Your significant other may retire later than you do. Sometimes that reality reflects an age difference; other times one person wants to keep working for income or health coverage reasons. If you retire years before your spouse or partner does, you may want to consider how your lifestyle and household finances might change.
How will retiring affect your identity? If you are someone who derives a great deal of pride and sense of self from your profession, leaving that career for life around the house may feel odd. Who are you now? Who will you become next? Can you retire and still be who you were? Hopefully your spouse recognizes that you may have to entertain these questions. They may prompt some soul-searching, even enough to affect a relationship.
How much downtime do you want? That is worth discussing with your spouse or partner. You may want weeks, months, or years of relaxation after leaving it. You can figure out what to do next in due time. Alternately, you may see every day of retirement as a day for achievement—a day to get something done or connect with someone new. Your significant other should know whether you prefer an active, ambitious retirement, or a more relaxed one.
How will household chores or caregiving be handled? Picture your loved one arising at 6:30 a.m. on a January morning, bundling up, heading for work, and navigating inclement weather, all as you sleep in. Your spouse or partner may grow a bit envious of your retirement freedom. One way to offset that envy is to assume more of the everyday chores around the house.
For many baby boomers, caregiving is also a daily event. When one spouse or partner retires, that can rebalance the caregiving “equation.” One or more individuals have to provide 100% of the care needed, and retirement can make shared percentages more equitable or allow the retiree a greater caregiving role.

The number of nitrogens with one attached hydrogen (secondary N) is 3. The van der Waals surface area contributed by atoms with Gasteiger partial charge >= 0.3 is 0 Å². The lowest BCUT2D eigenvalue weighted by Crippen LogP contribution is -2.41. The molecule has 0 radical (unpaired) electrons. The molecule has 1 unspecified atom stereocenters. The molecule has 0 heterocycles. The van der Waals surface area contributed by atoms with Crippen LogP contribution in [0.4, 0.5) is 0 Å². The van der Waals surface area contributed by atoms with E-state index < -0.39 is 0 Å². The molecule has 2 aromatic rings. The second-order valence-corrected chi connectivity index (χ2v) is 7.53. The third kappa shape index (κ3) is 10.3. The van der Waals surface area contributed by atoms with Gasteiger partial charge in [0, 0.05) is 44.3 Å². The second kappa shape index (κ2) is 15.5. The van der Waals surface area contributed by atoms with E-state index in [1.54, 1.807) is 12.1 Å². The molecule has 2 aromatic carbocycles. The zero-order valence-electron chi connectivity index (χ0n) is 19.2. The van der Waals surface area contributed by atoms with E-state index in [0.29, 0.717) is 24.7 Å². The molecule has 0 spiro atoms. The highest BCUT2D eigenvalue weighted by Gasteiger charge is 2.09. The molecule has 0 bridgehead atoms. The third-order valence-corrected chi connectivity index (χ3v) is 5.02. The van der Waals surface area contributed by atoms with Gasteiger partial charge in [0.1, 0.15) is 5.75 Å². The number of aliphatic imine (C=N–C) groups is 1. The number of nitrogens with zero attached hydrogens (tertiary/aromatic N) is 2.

Do you have kids living at home? Adult children? Right now, in this country, every fifth young adult is living with his or her parents. With so many new college graduates having to accept part-time or low-paying jobs, and with education loan debt averaging roughly $30,000 per indebted graduate, this situation will persist for years and perhaps even become a new normal.1
You and your loved ones may find yourselves on different timetables. Maybe your spouse or partner works from 8:00 a.m. to 5:00 p.m. in a high-stress job. Maybe your children attend school on roughly the same schedule. How do they get to and from those places? Probably through a rush-hour commute, either in a car or amid the crowds lined up for mass transit. If you have abandoned the daily grind, you may have an enthusiasm and a chattiness in the evening that they lack. Maybe they just want to unwind at 6:30 p.m., but you might be anxious to reconnect with them after a day alone at home.
Talk about retirement before you retire. What should your daily life look like? What are the most important things you want out of the retirement experience? How do your answers to those questions align or contrast with the answers of peers whose input you value? As you retire, it’s important that you and your spouse or partner know and respect one another’s points of view.
1 – chicagotribune.com/business/success/savingsgame/tca-boomerang-children-affecting-parents-retirement-plans-20160413-story.html [4/13/16]
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